Andrea is an English and Spanish teacher and a freelance translator, originally from Argentina but now living in France. Lola is from Ecuador and she is an English-Spanish translator. Both are also volunteer translators with Freelang. Because they share a common field of expertise, we chose to ask Lola and Andrea the same questions.
Interview by Beaumont
Published November 7, 2013
Can you introduce yourself in a few words?
Lola – I am Dolores Gutierrez, called Lola for short. I am a 68 years old mother of a boy and a girl and grandmother of 5 youngsters, 3 of them are 22 years old (a girl and two boys) one girl who is 20 years old and a boy of 15. I work now on freelance full time basis as an English Spanish Translator.
Andrea – My name is Andrea Montiel. I’m from Argentina. I’m an English and Spanish Teacher. Spanish is my mother tongue. I’m in charge of Coach de langues (a translation-teaching network) in the south of France.
How did you become interested in foreign languages, and especially English?
Lola – My father loved English and he taught me the essentials. I have used the language while working at a shipping agency, and after retiring I decided to make my living on basis of the language.
Andrea – I started learning English at the age of 8. I love studying, learning and teaching this language. I’ve never stopped talking English since then.
And how did you achieve to become bilingual? What was your learning method?
Lola – Guess it was due to practice. I even read comics in English! I took English classes and I practiced with my father.
Andrea – Watching lost of films, reading English books is the best way to learn but also studying with ENGLISH books… that’s the clue.
Would you say English is a difficult language to learn for native Spanish speakers?
Lola – I guess learning a second language is difficult, but a good teacher and lots practice do the miracle.
Andrea – English is easy, very easy indeed.
Are there any differences between Spanish spoken in South America and “standard” Spanish of Spain? What are they?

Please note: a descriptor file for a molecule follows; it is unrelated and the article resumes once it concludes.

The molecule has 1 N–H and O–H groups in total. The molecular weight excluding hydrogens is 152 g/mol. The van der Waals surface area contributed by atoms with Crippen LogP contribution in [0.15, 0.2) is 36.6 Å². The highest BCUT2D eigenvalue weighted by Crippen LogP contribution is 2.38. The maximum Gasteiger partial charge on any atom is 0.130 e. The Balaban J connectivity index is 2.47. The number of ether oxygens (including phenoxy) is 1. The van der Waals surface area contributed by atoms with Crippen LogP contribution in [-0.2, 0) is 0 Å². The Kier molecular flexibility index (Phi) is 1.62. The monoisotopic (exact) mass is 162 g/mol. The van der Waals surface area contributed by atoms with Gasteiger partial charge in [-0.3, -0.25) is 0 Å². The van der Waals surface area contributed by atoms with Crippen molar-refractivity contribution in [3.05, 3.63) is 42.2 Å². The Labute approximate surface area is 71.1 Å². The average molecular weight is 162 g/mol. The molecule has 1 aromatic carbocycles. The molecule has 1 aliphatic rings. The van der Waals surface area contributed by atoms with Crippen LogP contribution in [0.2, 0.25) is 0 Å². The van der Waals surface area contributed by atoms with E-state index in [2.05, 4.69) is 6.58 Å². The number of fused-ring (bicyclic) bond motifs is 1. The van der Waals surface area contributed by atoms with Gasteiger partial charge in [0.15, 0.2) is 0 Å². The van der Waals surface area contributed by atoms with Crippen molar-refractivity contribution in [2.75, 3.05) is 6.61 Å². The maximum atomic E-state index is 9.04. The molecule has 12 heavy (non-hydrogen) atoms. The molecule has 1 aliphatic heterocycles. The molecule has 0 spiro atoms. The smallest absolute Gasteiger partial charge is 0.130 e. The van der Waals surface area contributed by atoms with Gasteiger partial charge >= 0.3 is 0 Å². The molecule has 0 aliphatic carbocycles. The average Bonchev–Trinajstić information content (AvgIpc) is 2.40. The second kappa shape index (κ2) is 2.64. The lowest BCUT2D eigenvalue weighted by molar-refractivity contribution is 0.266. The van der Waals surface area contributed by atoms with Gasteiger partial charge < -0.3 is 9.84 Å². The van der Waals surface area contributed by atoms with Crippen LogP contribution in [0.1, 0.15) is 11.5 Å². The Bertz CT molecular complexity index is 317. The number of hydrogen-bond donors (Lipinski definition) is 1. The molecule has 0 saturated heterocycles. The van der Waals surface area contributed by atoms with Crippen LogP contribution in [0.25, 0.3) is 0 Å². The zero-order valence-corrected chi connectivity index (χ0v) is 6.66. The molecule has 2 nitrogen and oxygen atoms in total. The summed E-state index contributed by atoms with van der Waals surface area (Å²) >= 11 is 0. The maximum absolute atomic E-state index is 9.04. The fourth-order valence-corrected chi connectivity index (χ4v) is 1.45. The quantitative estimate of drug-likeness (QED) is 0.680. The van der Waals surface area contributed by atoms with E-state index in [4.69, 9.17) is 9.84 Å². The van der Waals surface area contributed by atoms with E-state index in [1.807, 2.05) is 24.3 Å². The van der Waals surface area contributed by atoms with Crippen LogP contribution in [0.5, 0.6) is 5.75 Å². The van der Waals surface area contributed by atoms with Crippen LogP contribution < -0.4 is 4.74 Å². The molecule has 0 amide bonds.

Lola – Yes, there are differences even in the Spanish spoken in Ecuador, not to mention the words used in other Spanish speaking south american countries. Just to mention a few, guagua in the highland part of Ecuador is ‘baby’ while in the coastal region we say niño, while guagua in Cuba is a bus. We say oprimir for ‘press down’ and in Colombia they say espichar. Pajilla (Guatemala), popote (Mexico), sorbete (Ecuador) = ‘drinking straws’. Bonche: ‘street disturbance’ (in Colombia), ‘problem’ (in El Salvador), ‘a great amount of something’ (in México) and ‘party’ (in Venezuela).
Andrea – Just the accent when talking but grammar is the same. Some vocabulary too but it’s not difficult to understand.
Could you tell us if there are particularities in Spanish as it is spoken in your country?
Lola – In Ecuador, people living in the highland region use words from Quechua and they pronounce words stressing the ‘s’ sound, in Cuenca (located also in the highland region) aside from stressing the sound of ‘s’, they have a special intonation that sounds as if they are singing; people from Guayaquil are said to “eat” the ‘s’ sound and talking too fast; people from Esmeraldas speak in a gutural way and they too have words that only they use.